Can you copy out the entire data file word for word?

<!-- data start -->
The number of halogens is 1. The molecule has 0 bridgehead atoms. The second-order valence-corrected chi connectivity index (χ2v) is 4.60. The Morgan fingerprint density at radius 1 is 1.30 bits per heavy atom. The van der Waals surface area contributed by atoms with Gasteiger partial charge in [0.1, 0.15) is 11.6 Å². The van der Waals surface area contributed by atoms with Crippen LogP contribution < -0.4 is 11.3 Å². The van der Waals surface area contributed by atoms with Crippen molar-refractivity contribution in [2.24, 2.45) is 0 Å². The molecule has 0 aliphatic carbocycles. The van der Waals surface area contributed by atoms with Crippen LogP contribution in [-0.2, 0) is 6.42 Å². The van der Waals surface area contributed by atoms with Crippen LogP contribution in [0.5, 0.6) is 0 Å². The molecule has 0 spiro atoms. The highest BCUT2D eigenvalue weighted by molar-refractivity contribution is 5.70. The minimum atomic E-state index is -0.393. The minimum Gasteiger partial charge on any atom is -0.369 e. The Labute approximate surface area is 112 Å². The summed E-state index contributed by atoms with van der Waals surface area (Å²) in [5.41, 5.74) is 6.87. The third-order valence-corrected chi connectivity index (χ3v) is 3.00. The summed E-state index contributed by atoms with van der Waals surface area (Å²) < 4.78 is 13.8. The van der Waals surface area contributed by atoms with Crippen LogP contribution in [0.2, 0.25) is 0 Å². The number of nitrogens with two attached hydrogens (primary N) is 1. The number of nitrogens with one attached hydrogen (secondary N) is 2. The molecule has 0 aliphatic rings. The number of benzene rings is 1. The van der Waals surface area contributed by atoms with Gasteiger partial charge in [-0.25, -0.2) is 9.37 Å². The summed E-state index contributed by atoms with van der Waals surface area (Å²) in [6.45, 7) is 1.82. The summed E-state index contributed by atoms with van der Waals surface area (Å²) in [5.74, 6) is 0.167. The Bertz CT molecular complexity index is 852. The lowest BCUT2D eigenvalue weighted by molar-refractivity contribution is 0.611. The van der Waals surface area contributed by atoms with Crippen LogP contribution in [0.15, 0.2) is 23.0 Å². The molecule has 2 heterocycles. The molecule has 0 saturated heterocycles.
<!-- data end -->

The number of halogens is 1. The molecule has 0 bridgehead atoms. The second-order valence-corrected chi connectivity index (χ2v) is 4.60. The Morgan fingerprint density at radius 1 is 1.30 bits per heavy atom. The van der Waals surface area contributed by atoms with Gasteiger partial charge in [0.1, 0.15) is 11.6 Å². The van der Waals surface area contributed by atoms with Crippen LogP contribution < -0.4 is 11.3 Å². The van der Waals surface area contributed by atoms with Crippen molar-refractivity contribution in [2.24, 2.45) is 0 Å². The molecule has 0 aliphatic carbocycles. The van der Waals surface area contributed by atoms with Crippen LogP contribution in [-0.2, 0) is 6.42 Å². The van der Waals surface area contributed by atoms with Crippen LogP contribution in [0.5, 0.6) is 0 Å². The molecule has 0 spiro atoms. The highest BCUT2D eigenvalue weighted by molar-refractivity contribution is 5.70. The minimum atomic E-state index is -0.393. The minimum Gasteiger partial charge on any atom is -0.369 e. The Labute approximate surface area is 112 Å². The summed E-state index contributed by atoms with van der Waals surface area (Å²) in [5.41, 5.74) is 6.87. The third-order valence-corrected chi connectivity index (χ3v) is 3.00. The summed E-state index contributed by atoms with van der Waals surface area (Å²) < 4.78 is 13.8. The van der Waals surface area contributed by atoms with Crippen LogP contribution in [0.2, 0.25) is 0 Å². The number of nitrogens with two attached hydrogens (primary N) is 1. The number of nitrogens with one attached hydrogen (secondary N) is 2. The molecule has 0 aliphatic rings. The number of benzene rings is 1. The van der Waals surface area contributed by atoms with Gasteiger partial charge in [-0.25, -0.2) is 9.37 Å². The summed E-state index contributed by atoms with van der Waals surface area (Å²) in [6.45, 7) is 1.82. The summed E-state index contributed by atoms with van der Waals surface area (Å²) in [5.74, 6) is 0.167. The Bertz CT molecular complexity index is 852. The lowest BCUT2D eigenvalue weighted by molar-refractivity contribution is 0.611. The van der Waals surface area contributed by atoms with Crippen LogP contribution in [0.15, 0.2) is 23.0 Å². The molecule has 2 heterocycles. The molecule has 0 saturated heterocycles.